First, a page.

High Quality video capture to fit DVD-R 4.7

Discussion in 'Computers' started by Mark Giles, Dec 8, 2003.

  1. Mark Giles

    Mark Giles Second Unit

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    I'm using Adobe Premiere 6.5 and I have the DIVX 5.X plugin installed. I am capturing video thru my digi camcorder using firewire. Replaying captured video on my computer is perfect, but the files are super large. A 5 minute video is a little over 1GB!! I swear I have spent all weekend tweaking and changing the settings of the compression methods of each plugin and they all come out exactly the same. 15 sec = approx. 80MB. I must of tried over 30 different variations.

    Does anyone know how I can capture say 2 hours worth of video and fit it on one DVD disc without loosing any noticable quality. I need to know a somewhat easy program that I can use and the type of compression. I know in theory this can be done because by backing up 2 hour DVD movies, they fit on a 4.7 GB discs and the picture looks very similar, if not the same. Is there a way to capture this to my harddrive while using the compression so I can record it straight to a disc right away? So there is no need for converting or anything like that. Any ideas or help would be greatly appreciated.
     
  2. JoshuaL

    JoshuaL Extra

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    I don't know of any way to capture 'straight to hard drive' using compression. However, if you have a digital camcorder with DV output (I assume you do) then you can capture a large DV file on the computer and then compress it using any number of options (XviD, MPEG-2, DivX, etc.)

    I'm not aware of any way to get around the two step processing for DV video - maybe others are, though.
     
  3. Mark Giles

    Mark Giles Second Unit

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    OK, your write...i do have a sony camcorder with digi output. Ive been reading other places since I read this and found that mpeg2 is what I probably want to use(to minimize space). Do you have a suggestion on the type of software I can use to convert? Thank you.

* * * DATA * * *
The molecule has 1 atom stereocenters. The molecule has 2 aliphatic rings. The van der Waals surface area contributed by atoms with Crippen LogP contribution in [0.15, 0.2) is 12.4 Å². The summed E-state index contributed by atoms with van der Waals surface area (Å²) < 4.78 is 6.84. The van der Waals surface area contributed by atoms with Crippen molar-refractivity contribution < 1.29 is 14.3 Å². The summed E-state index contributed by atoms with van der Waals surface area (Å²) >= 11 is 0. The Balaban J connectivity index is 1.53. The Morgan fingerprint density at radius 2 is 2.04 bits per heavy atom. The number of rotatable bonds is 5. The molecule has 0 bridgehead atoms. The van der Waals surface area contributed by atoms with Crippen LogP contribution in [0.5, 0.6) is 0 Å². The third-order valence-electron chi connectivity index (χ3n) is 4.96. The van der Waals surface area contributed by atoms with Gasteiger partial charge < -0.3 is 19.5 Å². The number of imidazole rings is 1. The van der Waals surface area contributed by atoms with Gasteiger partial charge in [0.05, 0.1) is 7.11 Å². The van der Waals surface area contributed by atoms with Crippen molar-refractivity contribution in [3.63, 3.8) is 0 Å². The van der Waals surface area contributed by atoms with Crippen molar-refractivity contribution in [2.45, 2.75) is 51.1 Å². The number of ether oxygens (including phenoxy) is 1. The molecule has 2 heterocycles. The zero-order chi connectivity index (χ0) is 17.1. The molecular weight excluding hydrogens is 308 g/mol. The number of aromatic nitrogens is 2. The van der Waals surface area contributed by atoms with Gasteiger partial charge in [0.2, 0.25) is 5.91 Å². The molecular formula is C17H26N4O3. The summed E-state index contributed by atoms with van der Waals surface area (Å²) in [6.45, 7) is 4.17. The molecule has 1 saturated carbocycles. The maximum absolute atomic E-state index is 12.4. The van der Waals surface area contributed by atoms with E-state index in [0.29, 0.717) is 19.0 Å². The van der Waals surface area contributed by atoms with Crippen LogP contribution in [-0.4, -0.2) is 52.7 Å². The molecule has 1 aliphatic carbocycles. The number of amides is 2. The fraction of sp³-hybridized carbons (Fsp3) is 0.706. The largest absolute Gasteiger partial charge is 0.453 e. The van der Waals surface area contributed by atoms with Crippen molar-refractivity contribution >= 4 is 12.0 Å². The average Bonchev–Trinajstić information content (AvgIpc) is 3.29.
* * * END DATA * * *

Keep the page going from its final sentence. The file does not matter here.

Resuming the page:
4. Patrick Sun

    Patrick Sun Moderator
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  5. Mark Giles

    Mark Giles Second Unit

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    Ok thx Pat. I'll give it that a try.
     
  6. Rob Gillespie

    Rob Gillespie Producer

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    TMPGEnc is excellent but with highest quality settings you're looking at several hours encoding on a reasonable PC.

    In short, there's no way around this unless you're prepared to spend a LOT of money. There are capture cards available which can do on-the-fly MPEG2 compression but the quality can be poor and of course if you don't like the results you have to capture it all over again.

    Seriously, capture first, then process.

    For capturing I use WinDV, a tiny freeware app that captures just as well as anything else. TMPGEnc does the encoding (MPEG2 compression will only work for 30 days unless you actually buy the package).

    btw you'll need some kind of DVD authoring application to create your disc. IFOEdit is extremely simple (no menus or anything other than the most rudimentary features), but it's free and works.
     
  7. Patrick Sun

    Patrick Sun Moderator
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    I'll be in the authoring/encoding boat within a couple of weeks myself because I just placed my order for parts for a new PC, hopefully the upgrade in horsepower will cut down the encoding time for me.
     
  8. Ted Lee

    Ted Lee Lead Actor

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    i'm just barely starting to get into this. bought an external dvd burner (hp 300 something...i think) plus pinnacle studio-8.

    i only have an analog camcorder (sony hi-8), so i assume i'm going to need something to capture the video to my hd (i'm installing a secondary 40g - hopefully that'll hold me over since it was free. my 80g is already almost full - dang mp3's).

    i was looking at the dazzle capture device, but was wondering if you folks had any opinions on other gear?
     
  9. Patrick Sun

    Patrick Sun Moderator
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    I went with the Datavideo DAC-100 for my analog video capture solution. It was $180 delivered (I got it off the only vendor that Pricewatch has listed for this product).

    From what I've read, it's like the Canopus ADVC-100, but $80-$100 less.
     
  10. Mark Giles

    Mark Giles Second Unit

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    OK, so Rob...try this one...

    I have get digital cable through my local cable company. On the back of the cable box there is a DVI connector of HDTV. My video card has this same plugin ( Geforce TI 4200 ABIT 128mb) And [​IMG]